). In addition, moisture recycling estimates can be used reliably to indicate the sensitivity of climate to land use change and land–atmosphere feedback. The recycling strength has been considered as an indicator which controls soil moisture and local ET dynamics on regional climate ( Eltahir and Bras 1994 ; Burde and Zangvil 2001 ). The boundary layer and mesoscale circulation perturbation caused by LUCC may lead to a change in surface ET and can increase or decrease P locally ( Seneviratne et

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Irena Ott, Doris Duethmann, Joachim Liebert, Peter Berg, Hendrik Feldmann, Juergen Ihringer, Harald Kunstmann, Bruno Merz, Gerd Schaedler, and Sven Wagner

gained from this small but systematic ensemble. Our high-resolution RCM ensemble is currently unique for Germany and presents a concerted modeling effort both for RCM simulations and hydrological modeling, resulting in a consistent model chain for the hydrological impact analysis of climate change in Germany. The model chain was implemented for the Ammer, Mulde, and Ruhr catchments—chosen to represent different flood regimes in Germany ( Beurton and Thieken 2009 ). The three study areas are described

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Yixin Wen, Qing Cao, Pierre-Emmanuel Kirstetter, Yang Hong, Jonathan J. Gourley, Jian Zhang, Guifu Zhang, and Bin Yong

current Weather Surveillance Radar-1988 Doppler (WSR-88D) Next Generation Weather Radar (NEXRAD) network. Based on data measured by the NEXRAD network, the National Mosaic and the next-generation quantitative precipitation estimation system (NMQ/Q2) ( Vasiloff et al. 2007 ; Zhang et al. 2011 ) is a real-time test bed comprising high-resolution (1 km, 5 min) multisensor precipitation products. A web-based display and a rain gauge–based validation system have been built for the datasets and are freely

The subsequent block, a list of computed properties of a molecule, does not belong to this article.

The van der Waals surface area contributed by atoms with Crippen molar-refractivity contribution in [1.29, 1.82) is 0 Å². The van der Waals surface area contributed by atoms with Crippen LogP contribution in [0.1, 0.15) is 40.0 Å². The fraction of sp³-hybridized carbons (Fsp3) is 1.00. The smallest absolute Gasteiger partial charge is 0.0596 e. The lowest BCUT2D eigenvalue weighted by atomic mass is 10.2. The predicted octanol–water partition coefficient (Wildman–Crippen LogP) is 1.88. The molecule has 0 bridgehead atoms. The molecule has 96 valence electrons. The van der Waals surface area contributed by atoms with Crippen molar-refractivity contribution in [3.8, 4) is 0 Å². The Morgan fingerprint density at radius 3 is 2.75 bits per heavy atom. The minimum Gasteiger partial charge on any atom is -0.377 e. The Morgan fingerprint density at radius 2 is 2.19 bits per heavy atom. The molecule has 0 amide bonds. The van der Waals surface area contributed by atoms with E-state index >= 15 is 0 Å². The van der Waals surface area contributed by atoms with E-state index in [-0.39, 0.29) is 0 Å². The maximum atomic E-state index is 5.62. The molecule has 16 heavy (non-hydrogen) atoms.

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Steven M. Martinaitis, Stephen B. Cocks, Andrew P. Osborne, Micheal J. Simpson, Lin Tang, Jian Zhang, and Kenneth W. Howard

), and an advanced quality control (QC) of automated hourly gauge observations ( Qi et al. 2016 ) for local gauge correction of radar-derived QPE ( Zhang et al. 2016 ). Research studies and precipitation estimation intercomparisons have demonstrated the effectiveness of the aforementioned algorithms on the performance of MRMS QPEs (e.g., Cocks et al. 2016 , 2017 ). It is important to understand the current skill and challenges of generating accurate rainfall accumulations during landfalling

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Guotao Cui, Roger Bales, Robert Rice, Michael Anderson, Francesco Avanzi, Peter Hartsough, and Martha Conklin

decision-making. For example, rain-on-snow events with a higher transition elevation and antecedent ground snowpack could enhance flood risk since the snowmelt contributes additional runoff to rainfall totals ( Musselman et al. 2018 ; White et al. 2019 ). The rain–snow-transition zone is the elevation range where cold-season precipitation is a mix of rain and snow, with its upper boundary being all snow, and the lower boundary being all rain. The rain–snow-transition elevation is approximately the